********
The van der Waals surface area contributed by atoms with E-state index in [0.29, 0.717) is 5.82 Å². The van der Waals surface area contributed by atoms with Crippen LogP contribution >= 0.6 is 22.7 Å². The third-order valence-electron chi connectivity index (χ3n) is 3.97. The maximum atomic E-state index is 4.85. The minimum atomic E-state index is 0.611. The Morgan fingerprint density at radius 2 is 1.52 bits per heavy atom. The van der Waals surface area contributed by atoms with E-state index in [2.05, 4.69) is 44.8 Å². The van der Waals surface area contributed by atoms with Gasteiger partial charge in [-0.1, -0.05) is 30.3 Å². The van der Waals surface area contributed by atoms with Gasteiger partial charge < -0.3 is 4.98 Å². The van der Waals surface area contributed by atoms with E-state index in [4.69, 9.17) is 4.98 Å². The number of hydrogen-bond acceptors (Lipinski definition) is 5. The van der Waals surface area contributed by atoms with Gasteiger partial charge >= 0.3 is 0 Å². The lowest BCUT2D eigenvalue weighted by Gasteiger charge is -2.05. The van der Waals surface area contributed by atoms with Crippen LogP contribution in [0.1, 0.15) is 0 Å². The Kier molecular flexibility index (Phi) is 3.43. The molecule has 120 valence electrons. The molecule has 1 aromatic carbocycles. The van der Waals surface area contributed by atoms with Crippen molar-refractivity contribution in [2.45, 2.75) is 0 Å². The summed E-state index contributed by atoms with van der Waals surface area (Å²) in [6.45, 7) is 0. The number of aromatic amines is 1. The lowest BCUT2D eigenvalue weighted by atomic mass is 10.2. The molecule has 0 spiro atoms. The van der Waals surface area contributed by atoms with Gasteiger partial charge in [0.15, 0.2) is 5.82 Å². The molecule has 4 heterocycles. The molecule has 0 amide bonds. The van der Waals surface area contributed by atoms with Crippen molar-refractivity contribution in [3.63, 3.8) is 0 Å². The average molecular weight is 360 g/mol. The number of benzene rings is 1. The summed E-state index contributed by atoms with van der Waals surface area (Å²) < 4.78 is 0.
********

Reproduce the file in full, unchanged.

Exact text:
The van der Waals surface area contributed by atoms with E-state index in [0.29, 0.717) is 5.82 Å². The van der Waals surface area contributed by atoms with Crippen LogP contribution >= 0.6 is 22.7 Å². The third-order valence-electron chi connectivity index (χ3n) is 3.97. The maximum atomic E-state index is 4.85. The minimum atomic E-state index is 0.611. The Morgan fingerprint density at radius 2 is 1.52 bits per heavy atom. The van der Waals surface area contributed by atoms with E-state index in [2.05, 4.69) is 44.8 Å². The van der Waals surface area contributed by atoms with Gasteiger partial charge in [-0.1, -0.05) is 30.3 Å². The van der Waals surface area contributed by atoms with Gasteiger partial charge < -0.3 is 4.98 Å². The van der Waals surface area contributed by atoms with E-state index in [4.69, 9.17) is 4.98 Å². The number of hydrogen-bond acceptors (Lipinski definition) is 5. The van der Waals surface area contributed by atoms with Gasteiger partial charge >= 0.3 is 0 Å². The lowest BCUT2D eigenvalue weighted by Gasteiger charge is -2.05. The van der Waals surface area contributed by atoms with Crippen LogP contribution in [0.1, 0.15) is 0 Å². The Kier molecular flexibility index (Phi) is 3.43. The molecule has 120 valence electrons. The molecule has 1 aromatic carbocycles. The van der Waals surface area contributed by atoms with Crippen molar-refractivity contribution in [2.45, 2.75) is 0 Å². The summed E-state index contributed by atoms with van der Waals surface area (Å²) in [6.45, 7) is 0. The number of aromatic amines is 1. The lowest BCUT2D eigenvalue weighted by atomic mass is 10.2. The molecule has 0 spiro atoms. The van der Waals surface area contributed by atoms with Gasteiger partial charge in [0.15, 0.2) is 5.82 Å². The molecule has 4 heterocycles. The molecule has 0 amide bonds. The van der Waals surface area contributed by atoms with Crippen molar-refractivity contribution in [3.63, 3.8) is 0 Å². The average molecular weight is 360 g/mol. The number of benzene rings is 1. The summed E-state index contributed by atoms with van der Waals surface area (Å²) < 4.78 is 0.